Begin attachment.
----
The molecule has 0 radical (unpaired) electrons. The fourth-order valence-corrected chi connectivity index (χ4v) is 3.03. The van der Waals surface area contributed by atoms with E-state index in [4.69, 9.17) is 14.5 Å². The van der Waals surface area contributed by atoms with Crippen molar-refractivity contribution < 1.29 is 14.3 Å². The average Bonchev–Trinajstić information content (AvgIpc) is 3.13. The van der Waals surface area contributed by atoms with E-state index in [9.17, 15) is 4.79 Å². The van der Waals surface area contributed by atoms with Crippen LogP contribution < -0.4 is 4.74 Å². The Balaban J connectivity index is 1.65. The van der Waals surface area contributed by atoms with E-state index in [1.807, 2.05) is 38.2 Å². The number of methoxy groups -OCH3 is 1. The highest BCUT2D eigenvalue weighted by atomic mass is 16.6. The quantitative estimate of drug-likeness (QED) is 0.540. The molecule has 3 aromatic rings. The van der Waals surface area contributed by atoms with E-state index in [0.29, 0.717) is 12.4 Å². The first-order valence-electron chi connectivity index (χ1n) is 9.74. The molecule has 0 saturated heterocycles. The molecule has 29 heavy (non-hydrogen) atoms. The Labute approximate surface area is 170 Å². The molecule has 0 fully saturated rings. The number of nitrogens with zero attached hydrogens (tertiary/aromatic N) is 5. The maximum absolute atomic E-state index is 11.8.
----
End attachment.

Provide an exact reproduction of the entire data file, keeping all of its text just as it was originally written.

The molecule has 0 radical (unpaired) electrons. The fourth-order valence-corrected chi connectivity index (χ4v) is 3.03. The van der Waals surface area contributed by atoms with E-state index in [4.69, 9.17) is 14.5 Å². The van der Waals surface area contributed by atoms with Crippen molar-refractivity contribution < 1.29 is 14.3 Å². The average Bonchev–Trinajstić information content (AvgIpc) is 3.13. The van der Waals surface area contributed by atoms with E-state index in [9.17, 15) is 4.79 Å². The van der Waals surface area contributed by atoms with Crippen LogP contribution < -0.4 is 4.74 Å². The Balaban J connectivity index is 1.65. The van der Waals surface area contributed by atoms with E-state index in [1.807, 2.05) is 38.2 Å². The number of methoxy groups -OCH3 is 1. The highest BCUT2D eigenvalue weighted by atomic mass is 16.6. The quantitative estimate of drug-likeness (QED) is 0.540. The molecule has 3 aromatic rings. The van der Waals surface area contributed by atoms with E-state index in [0.29, 0.717) is 12.4 Å². The first-order valence-electron chi connectivity index (χ1n) is 9.74. The molecule has 0 saturated heterocycles. The molecule has 29 heavy (non-hydrogen) atoms. The Labute approximate surface area is 170 Å². The molecule has 0 fully saturated rings. The number of nitrogens with zero attached hydrogens (tertiary/aromatic N) is 5. The maximum absolute atomic E-state index is 11.8.